Related, and at the Bangkok Post, former Thaksin aide Suranand Vejjajiva observes that the military “regime will find it hard to achieve meaningful reconciliation if it is not committed to a return to full democracy and applying the rule of law.” He points out that the military’s “reconciliation” is embedded in the authoritarian “roadmap to democracy” and “its true authoritarian agenda to manipulate political outcomes after a new general election is held either this year or the next.”

Nothing will change the roadmap to authoritarian tutoring over a further 20 years. He says the junta “has to realise that only democracy can pave the way for political reconciliation.”

Suranand’s democracy is not one the military comprehends. It is establishing a 1950s version of Thai-style democracy.

He predicts that “[a]ny future meetings on national reconciliation that Gen Prawit expects to call will end up as a series of shows for the media, if representatives of political parties show up at all.”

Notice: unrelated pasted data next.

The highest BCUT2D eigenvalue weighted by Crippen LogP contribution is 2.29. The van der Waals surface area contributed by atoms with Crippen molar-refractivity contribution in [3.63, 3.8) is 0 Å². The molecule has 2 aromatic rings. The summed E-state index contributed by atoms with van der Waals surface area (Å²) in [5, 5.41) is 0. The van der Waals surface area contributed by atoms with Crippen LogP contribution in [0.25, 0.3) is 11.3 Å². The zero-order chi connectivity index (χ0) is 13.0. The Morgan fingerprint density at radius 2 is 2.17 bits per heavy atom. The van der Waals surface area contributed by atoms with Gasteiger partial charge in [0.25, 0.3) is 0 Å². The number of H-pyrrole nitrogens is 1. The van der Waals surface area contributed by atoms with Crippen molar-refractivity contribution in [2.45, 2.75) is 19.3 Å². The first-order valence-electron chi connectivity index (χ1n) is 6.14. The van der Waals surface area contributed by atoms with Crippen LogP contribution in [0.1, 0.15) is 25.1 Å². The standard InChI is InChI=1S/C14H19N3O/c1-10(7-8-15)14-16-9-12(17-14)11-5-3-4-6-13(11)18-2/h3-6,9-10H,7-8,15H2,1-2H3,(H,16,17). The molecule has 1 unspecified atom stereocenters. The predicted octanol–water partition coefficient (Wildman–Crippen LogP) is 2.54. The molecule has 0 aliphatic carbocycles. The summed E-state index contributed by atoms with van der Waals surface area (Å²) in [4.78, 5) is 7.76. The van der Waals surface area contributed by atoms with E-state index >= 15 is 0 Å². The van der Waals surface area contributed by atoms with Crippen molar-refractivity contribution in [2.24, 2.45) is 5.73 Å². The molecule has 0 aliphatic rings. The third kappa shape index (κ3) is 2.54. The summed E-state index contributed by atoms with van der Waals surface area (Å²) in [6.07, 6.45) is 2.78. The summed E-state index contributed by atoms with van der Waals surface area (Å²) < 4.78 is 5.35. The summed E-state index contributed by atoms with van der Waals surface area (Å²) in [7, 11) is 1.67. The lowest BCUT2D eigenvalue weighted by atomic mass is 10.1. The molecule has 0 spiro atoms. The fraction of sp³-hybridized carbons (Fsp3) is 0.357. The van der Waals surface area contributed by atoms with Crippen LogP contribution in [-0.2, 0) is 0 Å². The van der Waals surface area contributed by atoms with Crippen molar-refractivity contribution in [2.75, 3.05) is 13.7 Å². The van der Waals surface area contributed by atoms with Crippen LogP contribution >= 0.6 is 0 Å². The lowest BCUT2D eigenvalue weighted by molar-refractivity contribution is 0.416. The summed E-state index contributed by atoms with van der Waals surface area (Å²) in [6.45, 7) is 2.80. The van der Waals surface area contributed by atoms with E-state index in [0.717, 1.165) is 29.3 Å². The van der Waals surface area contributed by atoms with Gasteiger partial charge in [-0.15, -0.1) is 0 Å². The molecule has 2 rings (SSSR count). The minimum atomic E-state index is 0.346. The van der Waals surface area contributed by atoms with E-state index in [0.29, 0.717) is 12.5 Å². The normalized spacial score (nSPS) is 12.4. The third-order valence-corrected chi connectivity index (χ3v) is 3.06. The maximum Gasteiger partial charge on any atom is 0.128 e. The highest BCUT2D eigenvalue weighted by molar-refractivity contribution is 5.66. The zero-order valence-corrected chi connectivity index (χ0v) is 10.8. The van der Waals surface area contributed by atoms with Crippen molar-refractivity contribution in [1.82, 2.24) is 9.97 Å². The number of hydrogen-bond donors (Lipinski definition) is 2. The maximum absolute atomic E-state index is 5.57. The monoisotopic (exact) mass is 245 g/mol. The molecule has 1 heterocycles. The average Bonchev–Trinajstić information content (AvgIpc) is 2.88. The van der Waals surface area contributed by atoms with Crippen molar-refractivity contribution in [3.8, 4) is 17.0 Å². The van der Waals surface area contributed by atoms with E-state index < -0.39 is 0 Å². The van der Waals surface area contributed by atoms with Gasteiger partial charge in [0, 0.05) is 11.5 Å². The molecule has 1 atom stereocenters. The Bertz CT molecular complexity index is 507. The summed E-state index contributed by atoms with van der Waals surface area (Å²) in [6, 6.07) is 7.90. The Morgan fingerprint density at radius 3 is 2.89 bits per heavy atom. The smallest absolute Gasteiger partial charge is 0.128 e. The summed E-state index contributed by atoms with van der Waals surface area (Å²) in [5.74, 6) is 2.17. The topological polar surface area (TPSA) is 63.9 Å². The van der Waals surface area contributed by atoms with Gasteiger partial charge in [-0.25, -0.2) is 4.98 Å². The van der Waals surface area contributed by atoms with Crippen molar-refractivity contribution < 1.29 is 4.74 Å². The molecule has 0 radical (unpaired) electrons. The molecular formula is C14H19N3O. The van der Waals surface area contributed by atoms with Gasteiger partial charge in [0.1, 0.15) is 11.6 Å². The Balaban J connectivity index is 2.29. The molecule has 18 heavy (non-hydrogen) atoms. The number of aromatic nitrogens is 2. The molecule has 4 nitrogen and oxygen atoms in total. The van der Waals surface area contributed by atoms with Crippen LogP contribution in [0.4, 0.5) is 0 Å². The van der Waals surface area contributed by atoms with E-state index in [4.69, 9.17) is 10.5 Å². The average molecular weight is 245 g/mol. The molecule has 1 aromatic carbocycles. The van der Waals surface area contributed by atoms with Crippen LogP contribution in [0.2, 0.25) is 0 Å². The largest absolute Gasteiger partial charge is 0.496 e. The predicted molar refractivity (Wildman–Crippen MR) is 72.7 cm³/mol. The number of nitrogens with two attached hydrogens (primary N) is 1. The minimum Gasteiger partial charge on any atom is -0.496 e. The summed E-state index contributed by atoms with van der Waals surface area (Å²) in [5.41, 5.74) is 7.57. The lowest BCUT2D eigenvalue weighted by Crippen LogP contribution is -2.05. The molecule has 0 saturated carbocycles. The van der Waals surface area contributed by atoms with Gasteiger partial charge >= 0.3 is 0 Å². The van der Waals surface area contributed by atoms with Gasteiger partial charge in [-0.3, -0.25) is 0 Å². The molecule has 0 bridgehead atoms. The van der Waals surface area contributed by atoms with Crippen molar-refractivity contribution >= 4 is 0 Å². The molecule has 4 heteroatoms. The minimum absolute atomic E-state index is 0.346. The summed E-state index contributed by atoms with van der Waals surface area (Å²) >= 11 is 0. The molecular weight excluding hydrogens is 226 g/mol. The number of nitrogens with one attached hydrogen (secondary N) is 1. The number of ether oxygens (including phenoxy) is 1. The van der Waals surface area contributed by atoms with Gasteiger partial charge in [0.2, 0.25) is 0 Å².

That’s been the pattern: impunity, PR and repression. It is depressingly all too familiar.





Believe it or not

27 12 2016

The military dictatorship’s usual pattern when dealing with “conspiracies” is to quickly “capture,” parade “ringleaders” and declare a “network” of “conspirators.” Usually the “conspirators” are declared to be directed by “leaders” overseas.

Since the 2014 military coup, this has been the standard operating procedure for the police and military. People go to jail and little more is heard of their cases or of the supposed conspiracy or network.